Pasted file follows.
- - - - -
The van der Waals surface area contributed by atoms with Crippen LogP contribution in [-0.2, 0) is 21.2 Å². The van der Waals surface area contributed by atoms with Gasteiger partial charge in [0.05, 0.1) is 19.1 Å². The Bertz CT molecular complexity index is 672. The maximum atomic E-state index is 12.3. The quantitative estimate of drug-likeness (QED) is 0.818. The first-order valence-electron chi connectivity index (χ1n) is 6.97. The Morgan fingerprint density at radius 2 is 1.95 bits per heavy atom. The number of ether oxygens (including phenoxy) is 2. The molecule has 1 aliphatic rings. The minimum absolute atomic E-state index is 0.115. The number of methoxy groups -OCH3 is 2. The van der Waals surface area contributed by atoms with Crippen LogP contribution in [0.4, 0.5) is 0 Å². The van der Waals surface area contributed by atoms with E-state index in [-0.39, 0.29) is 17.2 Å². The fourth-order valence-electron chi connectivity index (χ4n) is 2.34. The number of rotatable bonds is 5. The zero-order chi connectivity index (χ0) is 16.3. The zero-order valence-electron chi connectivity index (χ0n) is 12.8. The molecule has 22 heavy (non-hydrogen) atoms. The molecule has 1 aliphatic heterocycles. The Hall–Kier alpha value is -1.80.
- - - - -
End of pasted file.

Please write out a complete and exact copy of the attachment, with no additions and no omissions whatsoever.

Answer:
The van der Waals surface area contributed by atoms with Crippen LogP contribution in [-0.2, 0) is 21.2 Å². The van der Waals surface area contributed by atoms with Gasteiger partial charge in [0.05, 0.1) is 19.1 Å². The Bertz CT molecular complexity index is 672. The maximum atomic E-state index is 12.3. The quantitative estimate of drug-likeness (QED) is 0.818. The first-order valence-electron chi connectivity index (χ1n) is 6.97. The Morgan fingerprint density at radius 2 is 1.95 bits per heavy atom. The number of ether oxygens (including phenoxy) is 2. The molecule has 1 aliphatic rings. The minimum absolute atomic E-state index is 0.115. The number of methoxy groups -OCH3 is 2. The van der Waals surface area contributed by atoms with Crippen LogP contribution in [0.4, 0.5) is 0 Å². The van der Waals surface area contributed by atoms with E-state index in [-0.39, 0.29) is 17.2 Å². The fourth-order valence-electron chi connectivity index (χ4n) is 2.34. The number of rotatable bonds is 5. The zero-order chi connectivity index (χ0) is 16.3. The zero-order valence-electron chi connectivity index (χ0n) is 12.8. The molecule has 22 heavy (non-hydrogen) atoms. The molecule has 1 aliphatic heterocycles. The Hall–Kier alpha value is -1.80.